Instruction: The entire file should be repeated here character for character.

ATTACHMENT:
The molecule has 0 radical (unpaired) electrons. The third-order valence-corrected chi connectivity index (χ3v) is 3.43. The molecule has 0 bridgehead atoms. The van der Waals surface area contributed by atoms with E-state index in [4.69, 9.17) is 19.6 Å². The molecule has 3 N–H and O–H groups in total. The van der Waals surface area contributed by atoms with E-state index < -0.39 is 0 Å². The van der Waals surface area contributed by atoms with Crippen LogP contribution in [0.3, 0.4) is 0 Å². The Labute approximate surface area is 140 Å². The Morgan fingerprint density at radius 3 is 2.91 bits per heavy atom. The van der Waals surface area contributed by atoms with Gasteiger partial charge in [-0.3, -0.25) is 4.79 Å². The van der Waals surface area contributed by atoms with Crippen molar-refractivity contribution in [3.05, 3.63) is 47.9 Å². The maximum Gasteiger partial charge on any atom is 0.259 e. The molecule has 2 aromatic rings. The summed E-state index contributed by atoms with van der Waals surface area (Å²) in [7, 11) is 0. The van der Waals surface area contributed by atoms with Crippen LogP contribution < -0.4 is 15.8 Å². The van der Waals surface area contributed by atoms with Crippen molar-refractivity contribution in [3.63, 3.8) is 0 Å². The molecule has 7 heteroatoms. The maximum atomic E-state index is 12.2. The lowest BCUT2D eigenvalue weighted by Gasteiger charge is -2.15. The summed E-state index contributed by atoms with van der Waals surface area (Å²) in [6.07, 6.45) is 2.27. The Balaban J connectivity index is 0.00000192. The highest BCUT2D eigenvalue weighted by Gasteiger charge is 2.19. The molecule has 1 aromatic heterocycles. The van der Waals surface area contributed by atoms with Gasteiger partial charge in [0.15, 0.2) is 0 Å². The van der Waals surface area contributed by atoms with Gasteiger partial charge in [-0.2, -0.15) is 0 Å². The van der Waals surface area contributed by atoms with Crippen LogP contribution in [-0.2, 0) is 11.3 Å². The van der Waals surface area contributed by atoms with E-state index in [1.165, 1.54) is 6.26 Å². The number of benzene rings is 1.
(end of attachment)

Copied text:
The molecule has 0 radical (unpaired) electrons. The third-order valence-corrected chi connectivity index (χ3v) is 3.43. The molecule has 0 bridgehead atoms. The van der Waals surface area contributed by atoms with E-state index in [4.69, 9.17) is 19.6 Å². The molecule has 3 N–H and O–H groups in total. The van der Waals surface area contributed by atoms with E-state index < -0.39 is 0 Å². The van der Waals surface area contributed by atoms with Crippen LogP contribution in [0.3, 0.4) is 0 Å². The Labute approximate surface area is 140 Å². The Morgan fingerprint density at radius 3 is 2.91 bits per heavy atom. The van der Waals surface area contributed by atoms with Gasteiger partial charge in [-0.3, -0.25) is 4.79 Å². The van der Waals surface area contributed by atoms with Crippen molar-refractivity contribution in [3.05, 3.63) is 47.9 Å². The maximum Gasteiger partial charge on any atom is 0.259 e. The molecule has 2 aromatic rings. The summed E-state index contributed by atoms with van der Waals surface area (Å²) in [7, 11) is 0. The van der Waals surface area contributed by atoms with Crippen LogP contribution < -0.4 is 15.8 Å². The van der Waals surface area contributed by atoms with Crippen molar-refractivity contribution in [3.63, 3.8) is 0 Å². The molecule has 7 heteroatoms. The maximum atomic E-state index is 12.2. The lowest BCUT2D eigenvalue weighted by Gasteiger charge is -2.15. The summed E-state index contributed by atoms with van der Waals surface area (Å²) in [6.07, 6.45) is 2.27. The Balaban J connectivity index is 0.00000192. The highest BCUT2D eigenvalue weighted by Gasteiger charge is 2.19. The molecule has 1 aromatic heterocycles. The van der Waals surface area contributed by atoms with Gasteiger partial charge in [0.15, 0.2) is 0 Å². The van der Waals surface area contributed by atoms with Gasteiger partial charge in [-0.2, -0.15) is 0 Å². The van der Waals surface area contributed by atoms with Crippen LogP contribution in [-0.2, 0) is 11.3 Å². The van der Waals surface area contributed by atoms with E-state index in [1.165, 1.54) is 6.26 Å². The number of benzene rings is 1.